Anchorage anti-panhandling signs cite unconstitutional law

the corner of the City Hall building
Anchorage City Hall. (Jeff Chen/Alaska Public Media)

The city of Anchorage has spent nearly $9,000 on new anti-panhandling signs, but the law the signs refer to was found unconstitutional nearly a decade ago.

The signs began showing up last month at busy Anchorage intersections where pedestrians sometimes solicit money from drivers stopped at red lights, the Anchorage Daily News reported Friday.

Mayor Dave Bronson made cracking down on low-level infractions sometimes associated with homelessness a priority of his campaign before taking office in July.

The signs warn: “Panhandling prohibited on median or roadway” and urge motorists to instead donate money to charities.

The signs also cite a city ordinance and part of a state law when warning that panhandling is illegal. But a note in the municipal code says the Alaska Superior Court found the ordinance unconstitutional in 2014.

Brice Wilbanks, the mayor’s former campaign manager and now a city government staffer, first approached the city’s traffic engineering department about the signs, city ombudsman Darrel Hess wrote in an email to Assembly member Kameron Perez-Verdia.

The traffic engineering department ordered 200 of the panhandling signs. The public works director was unaware of the court ruling when he had the signs made, the memo said.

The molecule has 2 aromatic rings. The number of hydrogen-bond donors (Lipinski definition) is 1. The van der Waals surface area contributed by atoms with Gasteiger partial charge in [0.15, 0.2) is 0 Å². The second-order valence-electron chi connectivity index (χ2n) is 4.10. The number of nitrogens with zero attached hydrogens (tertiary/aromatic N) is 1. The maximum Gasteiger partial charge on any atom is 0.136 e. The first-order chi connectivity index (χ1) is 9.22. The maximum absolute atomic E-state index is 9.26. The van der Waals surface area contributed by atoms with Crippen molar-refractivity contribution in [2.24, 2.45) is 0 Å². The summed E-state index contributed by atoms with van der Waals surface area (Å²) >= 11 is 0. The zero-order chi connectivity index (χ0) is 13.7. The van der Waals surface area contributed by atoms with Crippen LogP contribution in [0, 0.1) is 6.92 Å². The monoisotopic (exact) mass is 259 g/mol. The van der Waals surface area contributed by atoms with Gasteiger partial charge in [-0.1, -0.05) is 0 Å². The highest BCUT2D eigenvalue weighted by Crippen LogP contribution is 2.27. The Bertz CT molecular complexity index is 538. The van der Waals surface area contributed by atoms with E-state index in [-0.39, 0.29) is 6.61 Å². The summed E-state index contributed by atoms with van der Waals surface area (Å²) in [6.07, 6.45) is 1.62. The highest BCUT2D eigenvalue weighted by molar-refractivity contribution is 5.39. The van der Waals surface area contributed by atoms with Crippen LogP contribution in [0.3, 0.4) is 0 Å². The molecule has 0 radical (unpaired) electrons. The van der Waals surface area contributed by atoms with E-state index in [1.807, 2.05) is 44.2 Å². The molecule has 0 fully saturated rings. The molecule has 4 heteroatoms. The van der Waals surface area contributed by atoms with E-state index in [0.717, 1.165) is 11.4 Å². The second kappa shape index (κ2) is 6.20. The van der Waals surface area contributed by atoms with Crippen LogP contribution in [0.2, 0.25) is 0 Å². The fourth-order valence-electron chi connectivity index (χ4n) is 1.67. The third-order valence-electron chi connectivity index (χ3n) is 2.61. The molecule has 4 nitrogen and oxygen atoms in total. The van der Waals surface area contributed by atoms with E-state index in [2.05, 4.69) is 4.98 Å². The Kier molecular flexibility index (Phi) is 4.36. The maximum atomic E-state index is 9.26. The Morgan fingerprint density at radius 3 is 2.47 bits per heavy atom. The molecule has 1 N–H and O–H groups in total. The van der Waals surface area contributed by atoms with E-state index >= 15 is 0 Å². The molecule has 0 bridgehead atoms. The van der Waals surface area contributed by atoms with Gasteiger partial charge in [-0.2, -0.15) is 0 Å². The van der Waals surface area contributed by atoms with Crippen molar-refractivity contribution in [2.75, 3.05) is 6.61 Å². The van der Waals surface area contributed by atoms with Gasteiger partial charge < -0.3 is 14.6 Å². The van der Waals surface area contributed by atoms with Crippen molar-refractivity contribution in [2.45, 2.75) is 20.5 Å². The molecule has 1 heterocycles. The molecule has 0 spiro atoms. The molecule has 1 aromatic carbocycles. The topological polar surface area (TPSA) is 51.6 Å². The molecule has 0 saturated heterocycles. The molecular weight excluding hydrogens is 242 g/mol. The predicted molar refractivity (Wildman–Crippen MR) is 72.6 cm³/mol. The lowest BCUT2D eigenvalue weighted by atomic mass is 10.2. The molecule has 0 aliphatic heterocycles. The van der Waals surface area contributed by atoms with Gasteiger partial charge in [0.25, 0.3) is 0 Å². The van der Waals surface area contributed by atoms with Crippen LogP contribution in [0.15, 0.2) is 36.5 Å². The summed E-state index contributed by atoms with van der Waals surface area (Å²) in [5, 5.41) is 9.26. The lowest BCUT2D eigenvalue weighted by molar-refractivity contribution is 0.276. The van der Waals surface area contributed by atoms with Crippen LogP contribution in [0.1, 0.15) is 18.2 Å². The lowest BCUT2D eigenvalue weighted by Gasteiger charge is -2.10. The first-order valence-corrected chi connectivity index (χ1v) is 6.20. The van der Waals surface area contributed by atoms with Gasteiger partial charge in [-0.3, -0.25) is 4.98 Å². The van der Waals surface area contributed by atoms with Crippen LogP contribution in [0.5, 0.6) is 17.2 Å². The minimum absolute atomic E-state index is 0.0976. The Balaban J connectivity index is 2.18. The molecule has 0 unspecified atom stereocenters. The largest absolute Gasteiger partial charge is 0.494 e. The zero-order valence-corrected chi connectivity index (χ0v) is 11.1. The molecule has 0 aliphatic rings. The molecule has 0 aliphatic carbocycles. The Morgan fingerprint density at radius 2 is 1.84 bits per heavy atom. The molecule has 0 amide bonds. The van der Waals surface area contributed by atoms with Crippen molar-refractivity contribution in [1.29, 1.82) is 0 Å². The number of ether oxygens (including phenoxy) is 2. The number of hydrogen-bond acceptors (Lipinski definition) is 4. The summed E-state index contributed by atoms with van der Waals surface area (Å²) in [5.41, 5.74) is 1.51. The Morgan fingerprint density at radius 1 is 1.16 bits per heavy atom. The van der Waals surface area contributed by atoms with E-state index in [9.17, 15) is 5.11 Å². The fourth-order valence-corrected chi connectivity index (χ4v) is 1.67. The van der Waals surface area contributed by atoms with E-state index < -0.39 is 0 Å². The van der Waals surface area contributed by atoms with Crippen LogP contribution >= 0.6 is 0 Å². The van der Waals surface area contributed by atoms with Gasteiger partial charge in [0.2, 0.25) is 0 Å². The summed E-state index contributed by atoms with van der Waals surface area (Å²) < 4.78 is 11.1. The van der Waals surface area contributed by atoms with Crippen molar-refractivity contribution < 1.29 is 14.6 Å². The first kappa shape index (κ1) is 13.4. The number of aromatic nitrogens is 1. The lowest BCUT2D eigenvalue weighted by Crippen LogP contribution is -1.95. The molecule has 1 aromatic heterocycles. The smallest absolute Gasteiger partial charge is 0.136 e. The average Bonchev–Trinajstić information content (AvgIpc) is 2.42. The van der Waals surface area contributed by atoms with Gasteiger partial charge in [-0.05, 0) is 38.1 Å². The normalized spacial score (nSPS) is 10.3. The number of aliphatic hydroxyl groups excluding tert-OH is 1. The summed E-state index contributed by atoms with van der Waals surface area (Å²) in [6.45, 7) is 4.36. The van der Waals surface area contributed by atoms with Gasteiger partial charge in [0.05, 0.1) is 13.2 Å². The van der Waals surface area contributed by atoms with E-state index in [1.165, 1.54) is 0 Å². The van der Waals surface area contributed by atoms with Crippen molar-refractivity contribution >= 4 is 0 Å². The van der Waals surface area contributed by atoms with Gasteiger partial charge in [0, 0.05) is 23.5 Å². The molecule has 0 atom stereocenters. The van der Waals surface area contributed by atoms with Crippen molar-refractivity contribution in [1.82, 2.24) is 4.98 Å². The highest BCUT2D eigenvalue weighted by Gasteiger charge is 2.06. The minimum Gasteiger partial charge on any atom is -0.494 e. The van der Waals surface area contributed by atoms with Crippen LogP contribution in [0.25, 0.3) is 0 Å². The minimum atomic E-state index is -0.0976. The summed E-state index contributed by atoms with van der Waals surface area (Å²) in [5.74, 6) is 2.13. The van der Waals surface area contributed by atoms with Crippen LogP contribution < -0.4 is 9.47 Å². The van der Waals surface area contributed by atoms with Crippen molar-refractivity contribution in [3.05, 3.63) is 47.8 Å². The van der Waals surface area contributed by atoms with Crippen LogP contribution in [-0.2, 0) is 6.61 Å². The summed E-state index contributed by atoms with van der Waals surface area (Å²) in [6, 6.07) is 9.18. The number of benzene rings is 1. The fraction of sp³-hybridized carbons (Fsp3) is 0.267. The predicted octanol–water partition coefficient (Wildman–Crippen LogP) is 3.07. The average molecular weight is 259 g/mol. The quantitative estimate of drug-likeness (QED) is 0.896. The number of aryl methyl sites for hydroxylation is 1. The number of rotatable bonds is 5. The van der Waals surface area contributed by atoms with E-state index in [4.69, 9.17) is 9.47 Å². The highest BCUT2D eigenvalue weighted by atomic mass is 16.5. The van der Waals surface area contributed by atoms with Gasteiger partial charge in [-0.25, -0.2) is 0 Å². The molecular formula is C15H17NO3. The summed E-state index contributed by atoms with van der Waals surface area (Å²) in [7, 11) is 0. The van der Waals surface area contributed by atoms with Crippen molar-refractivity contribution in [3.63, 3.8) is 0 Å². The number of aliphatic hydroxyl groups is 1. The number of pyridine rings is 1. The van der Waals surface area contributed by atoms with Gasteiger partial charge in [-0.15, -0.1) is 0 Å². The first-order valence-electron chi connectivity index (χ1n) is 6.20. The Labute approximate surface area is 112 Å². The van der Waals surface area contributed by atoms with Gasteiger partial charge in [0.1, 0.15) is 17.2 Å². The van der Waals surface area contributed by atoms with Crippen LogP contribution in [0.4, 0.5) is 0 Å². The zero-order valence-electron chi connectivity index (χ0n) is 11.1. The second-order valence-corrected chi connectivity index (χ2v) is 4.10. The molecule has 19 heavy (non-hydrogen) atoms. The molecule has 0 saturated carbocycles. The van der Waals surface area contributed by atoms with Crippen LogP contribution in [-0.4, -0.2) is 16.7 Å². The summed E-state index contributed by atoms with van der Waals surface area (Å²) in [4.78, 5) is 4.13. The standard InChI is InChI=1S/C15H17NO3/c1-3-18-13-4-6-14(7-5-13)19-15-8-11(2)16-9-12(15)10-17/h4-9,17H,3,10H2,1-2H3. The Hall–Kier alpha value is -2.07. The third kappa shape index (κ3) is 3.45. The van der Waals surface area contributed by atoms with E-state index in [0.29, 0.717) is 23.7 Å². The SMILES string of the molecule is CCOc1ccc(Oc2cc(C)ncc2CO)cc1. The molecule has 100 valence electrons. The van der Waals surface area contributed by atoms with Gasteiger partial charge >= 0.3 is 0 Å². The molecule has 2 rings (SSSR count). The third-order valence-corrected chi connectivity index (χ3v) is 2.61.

It’s not clear when the signs started going up, but the ombudsman started receiving complaints about them in December. So far, 68 of the signs have been posted at 20 intersections at a cost of $8,689.

“I expressed my concerns with the MOA placing signs in public spaces that reference a section of code that has been held to be unconstitutional by the Court,” Hess wrote.

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The signs are meant to “keep pedestrians away from dangerous situations in the roadway,” Bronson’s spokesperson Corey Allen Young told the Anchorage newspaper.

A legal review of the signs is underway, city attorney Patrick Bergt said.

“We are aware of concerns related to designs, we’re addressing as needed, and will remedy if needed, as soon as possible.”

The signs also came as a surprise to the Anchorage Police Department, whose officers are not citing anyone for panhandling, said Police Chief Ken McCoy.

Police haven’t cited anyone for panhandling in years, said police spokeswoman Sunny Guerin.

However, three people have been cited since 2020 under a different ordinance that prohibits people soliciting or collecting contributions from occupants of vehicles in roadways, said another police spokesperson, Renee Oistad. It was not clear why this ordinance was not cited on the signs.

When asked why the city didn’t coordinate with the police department and if the remainder of the 200 signs would be posted, Young said “coordination and discussions” are ongoing on both topics.

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